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prototyping vs systems engineering languages
- To: firstname.lastname@example.org
- Subject: prototyping vs systems engineering languages
- From: Charles (Froggy) Fiterman <email@example.com>
- Date: 3 Sep 92 13:33:53
- Resent-date: Thu, 3 Sep 92 13:07:26 PDT
- Resent-from: Urs Hoelzle <urs@otis>
- Resent-message-id: <9209032007.AA05676@otis.Stanford.Edu>
- Resent-to: real-self-interest
While self is designed as a prototyping language, it has the oppourtunity
to be a systems engineering language also. The users of prototyping
languages often would like to be able to turn on some lint like rules and
turn their prototypes into saleable software without rewriting the world.
Also the rules in systems engineering languages are often a good way to
find bugs, witness the success of lint.
I would like to divide inheritance notions into genetic inheritance and
logical inheritance and suggest that self can treat them as totally
Genetic inheritance is mearly a convienient way of building things. If you
use an existing class "dog" as a good place to start building a new class
"cat" it does not mean that a method expecting a "dog" parm can get a "cat"
parm. Thus in turning a "dog" into a "cat" the user should be allowed any
surgery desired even deleting the "barking" method.
Logical inheritance is a way of generalizing methods. If a method expects a
parm of class "animal" and "dog" logically inherits from "animal" it only
means that the methods of "dog" are compatible with those of "animal" not
that "dog" geneticly inherits from "animal" or that their internal
structures are in any way similar. The most logical structure for polygons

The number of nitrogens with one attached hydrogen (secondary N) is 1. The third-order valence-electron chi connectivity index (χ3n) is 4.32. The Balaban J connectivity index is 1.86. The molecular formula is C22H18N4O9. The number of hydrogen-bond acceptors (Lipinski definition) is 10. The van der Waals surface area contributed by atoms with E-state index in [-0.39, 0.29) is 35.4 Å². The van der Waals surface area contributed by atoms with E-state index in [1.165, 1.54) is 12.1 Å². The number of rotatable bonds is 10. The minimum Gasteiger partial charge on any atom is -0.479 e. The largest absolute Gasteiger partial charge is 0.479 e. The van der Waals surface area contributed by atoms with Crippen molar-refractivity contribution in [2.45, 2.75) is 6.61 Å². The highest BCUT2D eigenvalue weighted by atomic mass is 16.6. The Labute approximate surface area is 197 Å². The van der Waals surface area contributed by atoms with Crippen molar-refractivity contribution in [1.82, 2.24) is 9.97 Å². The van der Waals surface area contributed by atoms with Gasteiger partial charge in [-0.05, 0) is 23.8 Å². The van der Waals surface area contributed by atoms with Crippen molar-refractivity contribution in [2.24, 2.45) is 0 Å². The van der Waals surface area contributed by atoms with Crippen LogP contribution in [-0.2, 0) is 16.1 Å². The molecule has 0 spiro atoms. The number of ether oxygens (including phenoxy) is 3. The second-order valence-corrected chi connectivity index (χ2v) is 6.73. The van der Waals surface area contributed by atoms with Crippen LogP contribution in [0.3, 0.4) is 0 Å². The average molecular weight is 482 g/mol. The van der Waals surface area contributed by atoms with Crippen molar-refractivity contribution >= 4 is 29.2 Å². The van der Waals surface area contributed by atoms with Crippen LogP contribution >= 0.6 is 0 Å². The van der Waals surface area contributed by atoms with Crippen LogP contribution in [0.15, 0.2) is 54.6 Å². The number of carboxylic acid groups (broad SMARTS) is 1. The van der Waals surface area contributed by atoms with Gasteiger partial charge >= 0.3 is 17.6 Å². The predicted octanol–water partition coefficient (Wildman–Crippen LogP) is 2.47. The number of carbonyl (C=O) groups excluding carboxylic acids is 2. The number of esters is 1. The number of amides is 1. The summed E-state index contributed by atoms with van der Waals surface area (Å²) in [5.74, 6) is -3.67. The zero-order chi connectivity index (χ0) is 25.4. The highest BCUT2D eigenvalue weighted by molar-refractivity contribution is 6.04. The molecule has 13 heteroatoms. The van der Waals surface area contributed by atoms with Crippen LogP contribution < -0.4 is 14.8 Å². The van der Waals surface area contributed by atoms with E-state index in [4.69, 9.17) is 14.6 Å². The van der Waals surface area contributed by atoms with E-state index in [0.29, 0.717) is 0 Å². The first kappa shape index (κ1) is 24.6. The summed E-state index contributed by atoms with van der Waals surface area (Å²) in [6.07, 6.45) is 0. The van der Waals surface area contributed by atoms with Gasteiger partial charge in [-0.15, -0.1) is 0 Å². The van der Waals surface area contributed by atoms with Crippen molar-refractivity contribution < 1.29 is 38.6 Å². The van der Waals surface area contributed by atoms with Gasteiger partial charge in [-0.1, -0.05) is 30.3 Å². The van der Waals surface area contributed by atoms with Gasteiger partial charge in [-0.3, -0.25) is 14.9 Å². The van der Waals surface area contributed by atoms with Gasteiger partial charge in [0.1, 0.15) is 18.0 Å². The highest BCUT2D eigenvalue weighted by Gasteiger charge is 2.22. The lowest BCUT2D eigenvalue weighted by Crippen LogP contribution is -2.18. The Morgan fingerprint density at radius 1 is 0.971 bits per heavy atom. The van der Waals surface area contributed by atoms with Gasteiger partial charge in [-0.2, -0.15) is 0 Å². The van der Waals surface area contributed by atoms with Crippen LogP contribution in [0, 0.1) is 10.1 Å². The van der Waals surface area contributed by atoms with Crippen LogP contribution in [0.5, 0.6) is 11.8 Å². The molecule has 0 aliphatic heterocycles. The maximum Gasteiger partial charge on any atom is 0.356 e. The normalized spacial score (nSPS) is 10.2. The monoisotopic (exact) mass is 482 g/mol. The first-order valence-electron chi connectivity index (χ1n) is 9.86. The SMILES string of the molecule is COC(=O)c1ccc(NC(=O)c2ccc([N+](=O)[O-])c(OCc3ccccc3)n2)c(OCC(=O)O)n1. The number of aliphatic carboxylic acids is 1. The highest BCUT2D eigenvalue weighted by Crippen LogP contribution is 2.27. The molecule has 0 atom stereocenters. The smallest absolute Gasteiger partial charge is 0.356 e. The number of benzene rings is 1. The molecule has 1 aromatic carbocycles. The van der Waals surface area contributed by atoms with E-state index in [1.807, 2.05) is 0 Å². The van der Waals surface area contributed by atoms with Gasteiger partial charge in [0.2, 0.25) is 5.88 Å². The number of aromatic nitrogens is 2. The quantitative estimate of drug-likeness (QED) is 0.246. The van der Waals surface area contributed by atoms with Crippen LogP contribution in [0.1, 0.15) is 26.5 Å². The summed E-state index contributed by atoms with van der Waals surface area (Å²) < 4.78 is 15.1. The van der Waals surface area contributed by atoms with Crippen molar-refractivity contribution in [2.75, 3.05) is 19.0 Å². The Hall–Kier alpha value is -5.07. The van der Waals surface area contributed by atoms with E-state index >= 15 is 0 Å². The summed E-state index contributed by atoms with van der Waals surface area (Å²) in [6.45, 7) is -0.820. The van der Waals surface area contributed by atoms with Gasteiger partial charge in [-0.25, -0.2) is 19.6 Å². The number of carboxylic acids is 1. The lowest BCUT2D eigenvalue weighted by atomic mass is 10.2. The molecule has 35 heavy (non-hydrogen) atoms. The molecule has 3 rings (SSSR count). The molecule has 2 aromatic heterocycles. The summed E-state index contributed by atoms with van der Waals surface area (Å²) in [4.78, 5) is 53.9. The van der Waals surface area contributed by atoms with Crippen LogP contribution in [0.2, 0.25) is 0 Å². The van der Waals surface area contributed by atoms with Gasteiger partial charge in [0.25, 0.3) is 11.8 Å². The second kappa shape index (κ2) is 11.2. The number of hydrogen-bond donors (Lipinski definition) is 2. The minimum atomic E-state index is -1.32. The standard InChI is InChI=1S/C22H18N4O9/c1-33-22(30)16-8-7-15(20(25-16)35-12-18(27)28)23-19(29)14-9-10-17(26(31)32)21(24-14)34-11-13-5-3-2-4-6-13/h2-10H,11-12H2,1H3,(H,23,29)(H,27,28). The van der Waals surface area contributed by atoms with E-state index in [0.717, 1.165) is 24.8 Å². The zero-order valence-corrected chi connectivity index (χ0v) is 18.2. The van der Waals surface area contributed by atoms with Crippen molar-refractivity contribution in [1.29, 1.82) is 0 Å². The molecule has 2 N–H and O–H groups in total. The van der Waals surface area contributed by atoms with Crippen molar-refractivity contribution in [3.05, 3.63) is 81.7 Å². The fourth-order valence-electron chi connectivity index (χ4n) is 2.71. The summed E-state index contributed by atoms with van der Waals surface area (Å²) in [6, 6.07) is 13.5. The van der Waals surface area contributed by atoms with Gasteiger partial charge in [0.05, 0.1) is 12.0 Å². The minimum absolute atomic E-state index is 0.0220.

in very different from the most logical structure for squares but a method
recieving a polygon should be able to get a square and act on it normally.
It should be possable to create "cat" from "dog" genetically and then say
that "cat" logically inherits from "animal". In creating classes siblings
often have more in common than parents and children.
In prototyping mode self would say, fine "cat" logically inherits from
"animal". In systems engineering mode it would check for compatible methods
and ambiguitys, prompting the user to create a "cat" that could be safely
used wherever an "animal" is expected. In systems engineering mode type
checking would be done on parms at compile time. In prototyping mode it
would be ignored.
C++ can't do this because it must rely on children having a structural
relation to parents. Self has a unique oppourtunity because it builds code
at run time.
Allowing logical inheritance graphs to be modified adds new fields of
exploration. The real function of new languages like Self IMHO is to open
new kinds of thinking. One of the most profitable forms of language
extension has been "X is now a first class object.". Logical inheritance
graphs can be a first class object, I wonder where that will lead.
firstname.lastname@example.org Spelling errors in this document are
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